LW Mark’s Lethwei Schedule site is an indispensable resource for anyone interested in the sport of Lethwei. It continually lists upcoming Lethwei tournaments (not only in Myanmar but in countries like Japan), and then follows up with the fight results. His work extends into fighter records and clearing up the often-confusing number of tournament and…
The Fight Site offers complete combat sports coverage including a burgeoning page dedicated to Lethwei.
by Vincent Giordano
The origin of this important early film footage begins with the career of Jean Alexandre Louis Promio, who later became known as Alexandre Promio. He was a pioneering French cinematographer, who filmed the footage in July 1896. Promio was an assistant to a French optician when he witnessed the first presentation of the Lumiere brothers cinematographe, a motion-picture apparatus used as both a camera and projector in June 1895. The Lumiere brothers were among the first filmmakers in history, and the burgeoning technology greatly excited and impressed Promio. In March 1896, he left his job to start working with the Lumiere brothers, who were looking to expand their business worldwide. After a short time, Promio — along with M. Perrigot, who taught Promio and others how to use the cinematographe — became responsible for training the first generation of cinematographe operators, who exhibited and showcased this new invention worldwide.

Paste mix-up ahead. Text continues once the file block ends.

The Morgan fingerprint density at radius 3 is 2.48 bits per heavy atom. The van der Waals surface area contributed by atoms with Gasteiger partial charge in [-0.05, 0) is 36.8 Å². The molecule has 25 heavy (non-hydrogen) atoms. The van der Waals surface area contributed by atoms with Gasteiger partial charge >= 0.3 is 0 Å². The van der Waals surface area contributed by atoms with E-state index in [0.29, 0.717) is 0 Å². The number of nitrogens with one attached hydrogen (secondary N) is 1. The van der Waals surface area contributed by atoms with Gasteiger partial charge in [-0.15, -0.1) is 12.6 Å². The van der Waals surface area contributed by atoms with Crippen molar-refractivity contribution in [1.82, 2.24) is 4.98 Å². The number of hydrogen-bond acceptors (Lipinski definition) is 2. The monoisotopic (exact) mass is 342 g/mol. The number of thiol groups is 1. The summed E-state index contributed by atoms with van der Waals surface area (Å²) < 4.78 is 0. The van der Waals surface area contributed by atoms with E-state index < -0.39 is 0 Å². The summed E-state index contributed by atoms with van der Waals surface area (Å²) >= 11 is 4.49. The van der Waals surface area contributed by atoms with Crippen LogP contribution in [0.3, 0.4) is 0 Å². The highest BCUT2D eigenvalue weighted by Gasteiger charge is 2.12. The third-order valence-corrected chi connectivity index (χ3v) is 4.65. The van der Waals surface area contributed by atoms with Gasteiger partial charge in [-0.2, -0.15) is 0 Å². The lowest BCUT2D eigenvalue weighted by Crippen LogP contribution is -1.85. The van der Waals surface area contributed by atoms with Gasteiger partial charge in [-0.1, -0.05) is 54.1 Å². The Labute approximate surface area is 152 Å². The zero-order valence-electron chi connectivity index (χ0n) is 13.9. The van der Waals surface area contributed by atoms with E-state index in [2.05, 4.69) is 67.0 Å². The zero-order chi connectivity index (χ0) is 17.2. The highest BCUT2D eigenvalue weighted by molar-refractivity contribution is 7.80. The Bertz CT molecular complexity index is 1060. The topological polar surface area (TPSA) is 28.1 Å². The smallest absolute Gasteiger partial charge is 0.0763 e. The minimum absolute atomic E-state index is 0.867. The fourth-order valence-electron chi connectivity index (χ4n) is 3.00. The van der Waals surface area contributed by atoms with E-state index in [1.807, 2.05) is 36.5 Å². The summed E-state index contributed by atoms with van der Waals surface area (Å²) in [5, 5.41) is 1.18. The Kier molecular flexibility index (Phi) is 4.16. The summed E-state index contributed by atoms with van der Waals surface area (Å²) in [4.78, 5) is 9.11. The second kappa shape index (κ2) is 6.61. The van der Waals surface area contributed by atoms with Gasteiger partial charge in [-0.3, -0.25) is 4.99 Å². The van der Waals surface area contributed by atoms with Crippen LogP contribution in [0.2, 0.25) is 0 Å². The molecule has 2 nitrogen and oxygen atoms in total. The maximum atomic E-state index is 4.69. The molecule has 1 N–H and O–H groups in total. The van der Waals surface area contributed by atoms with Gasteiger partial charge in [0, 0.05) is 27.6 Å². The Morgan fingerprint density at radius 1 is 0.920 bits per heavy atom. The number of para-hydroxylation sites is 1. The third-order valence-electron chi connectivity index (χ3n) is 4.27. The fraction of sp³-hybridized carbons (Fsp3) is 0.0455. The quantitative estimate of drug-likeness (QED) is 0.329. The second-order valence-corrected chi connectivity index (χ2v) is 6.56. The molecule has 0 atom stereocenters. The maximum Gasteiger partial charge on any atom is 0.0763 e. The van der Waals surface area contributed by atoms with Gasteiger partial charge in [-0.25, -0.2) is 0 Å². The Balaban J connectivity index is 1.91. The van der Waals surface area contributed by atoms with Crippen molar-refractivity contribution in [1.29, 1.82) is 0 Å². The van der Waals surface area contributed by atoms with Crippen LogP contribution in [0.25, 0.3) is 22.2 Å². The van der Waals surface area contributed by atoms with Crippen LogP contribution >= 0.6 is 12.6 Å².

The original Born Warriors trilogy of documentaries charted the art of Lethwei from the late 1990s up until early 2016. The prophecy of Born Warriors Redux: Bound Fists unfortunately has become a reality as Lethwei became just another commodity to export by wealthy businessman. The forward movement and expansion of any sport beyond its own shores and its popularity both within its country of origin and beyond is positive but what is really happening to the sport internally?
We did a poll on our Born Warriors Facebook page on May 27, 2018 to determine if this old footage from 1896 was Lethwei or Naban.
The Thai and Burmese have competed against each other for centuries, both in times of war and times of peace.
Lethwei is a diverse and durable fighting sport that has evolved over the decades. It has slowly risen from the ashes of military control which limited its expansion to global notoriety in the wake of the opening of Myanmar.
Were the ancient Burmese, Thai, Cambodian and Lao bare-knuckle/bound-fist bouts a fight to the death, or were they fought for the most part in a more civilized manner?
We were very saddened to hear of the sudden passing of Saya U Aung Pwe Maung, the leader of the Aphyu Yaung Lethwei club. His considerable knowledge and wealth of experience was a major asset to our project. A wonderful coach, referee, father and former Lethwei competitor. It was always a joy seeing him and being around his fighters.
Moe Thee was a friend who was featured throughout our Born Warriors documentary saga and in our online clips. He adopted the name Moe Thee when he began to compete as a teenager. Moe was a Lethwei competitor, promoter, teacher and went on to become a 2009 48kg Golden Belt champion.